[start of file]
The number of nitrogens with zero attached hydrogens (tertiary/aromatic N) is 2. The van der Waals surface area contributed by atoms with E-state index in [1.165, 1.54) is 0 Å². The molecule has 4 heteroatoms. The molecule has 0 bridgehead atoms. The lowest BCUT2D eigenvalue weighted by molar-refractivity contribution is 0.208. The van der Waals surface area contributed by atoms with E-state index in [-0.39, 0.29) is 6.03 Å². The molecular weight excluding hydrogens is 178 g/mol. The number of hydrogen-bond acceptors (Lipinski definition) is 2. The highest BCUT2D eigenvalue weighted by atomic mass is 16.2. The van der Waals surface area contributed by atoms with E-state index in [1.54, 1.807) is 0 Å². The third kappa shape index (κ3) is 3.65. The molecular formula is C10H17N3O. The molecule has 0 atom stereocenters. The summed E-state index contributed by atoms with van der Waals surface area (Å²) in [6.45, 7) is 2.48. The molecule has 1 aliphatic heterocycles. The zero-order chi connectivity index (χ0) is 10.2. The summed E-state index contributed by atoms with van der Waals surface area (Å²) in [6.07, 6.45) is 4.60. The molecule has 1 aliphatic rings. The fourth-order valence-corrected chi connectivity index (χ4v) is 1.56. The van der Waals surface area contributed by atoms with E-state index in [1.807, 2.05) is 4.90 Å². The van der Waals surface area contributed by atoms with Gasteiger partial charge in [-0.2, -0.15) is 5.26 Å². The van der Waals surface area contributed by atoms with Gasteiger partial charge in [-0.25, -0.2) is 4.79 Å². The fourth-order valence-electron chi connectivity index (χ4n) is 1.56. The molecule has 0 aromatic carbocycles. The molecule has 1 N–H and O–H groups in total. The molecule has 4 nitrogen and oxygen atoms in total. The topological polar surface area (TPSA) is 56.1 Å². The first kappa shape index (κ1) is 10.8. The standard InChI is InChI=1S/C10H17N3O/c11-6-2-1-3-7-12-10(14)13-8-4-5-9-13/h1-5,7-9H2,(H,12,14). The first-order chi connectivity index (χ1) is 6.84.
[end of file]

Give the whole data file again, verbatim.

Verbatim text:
The number of nitrogens with zero attached hydrogens (tertiary/aromatic N) is 2. The van der Waals surface area contributed by atoms with E-state index in [1.165, 1.54) is 0 Å². The molecule has 4 heteroatoms. The molecule has 0 bridgehead atoms. The lowest BCUT2D eigenvalue weighted by molar-refractivity contribution is 0.208. The van der Waals surface area contributed by atoms with E-state index in [-0.39, 0.29) is 6.03 Å². The molecular weight excluding hydrogens is 178 g/mol. The number of hydrogen-bond acceptors (Lipinski definition) is 2. The highest BCUT2D eigenvalue weighted by atomic mass is 16.2. The van der Waals surface area contributed by atoms with E-state index in [1.54, 1.807) is 0 Å². The third kappa shape index (κ3) is 3.65. The molecular formula is C10H17N3O. The molecule has 0 atom stereocenters. The summed E-state index contributed by atoms with van der Waals surface area (Å²) in [6.45, 7) is 2.48. The molecule has 1 aliphatic heterocycles. The zero-order chi connectivity index (χ0) is 10.2. The summed E-state index contributed by atoms with van der Waals surface area (Å²) in [6.07, 6.45) is 4.60. The molecule has 1 aliphatic rings. The fourth-order valence-corrected chi connectivity index (χ4v) is 1.56. The van der Waals surface area contributed by atoms with E-state index in [1.807, 2.05) is 4.90 Å². The van der Waals surface area contributed by atoms with Gasteiger partial charge in [-0.2, -0.15) is 5.26 Å². The van der Waals surface area contributed by atoms with Gasteiger partial charge in [-0.25, -0.2) is 4.79 Å². The fourth-order valence-electron chi connectivity index (χ4n) is 1.56. The molecule has 0 aromatic carbocycles. The molecule has 1 N–H and O–H groups in total. The molecule has 4 nitrogen and oxygen atoms in total. The topological polar surface area (TPSA) is 56.1 Å². The first kappa shape index (κ1) is 10.8. The standard InChI is InChI=1S/C10H17N3O/c11-6-2-1-3-7-12-10(14)13-8-4-5-9-13/h1-5,7-9H2,(H,12,14). The first-order chi connectivity index (χ1) is 6.84.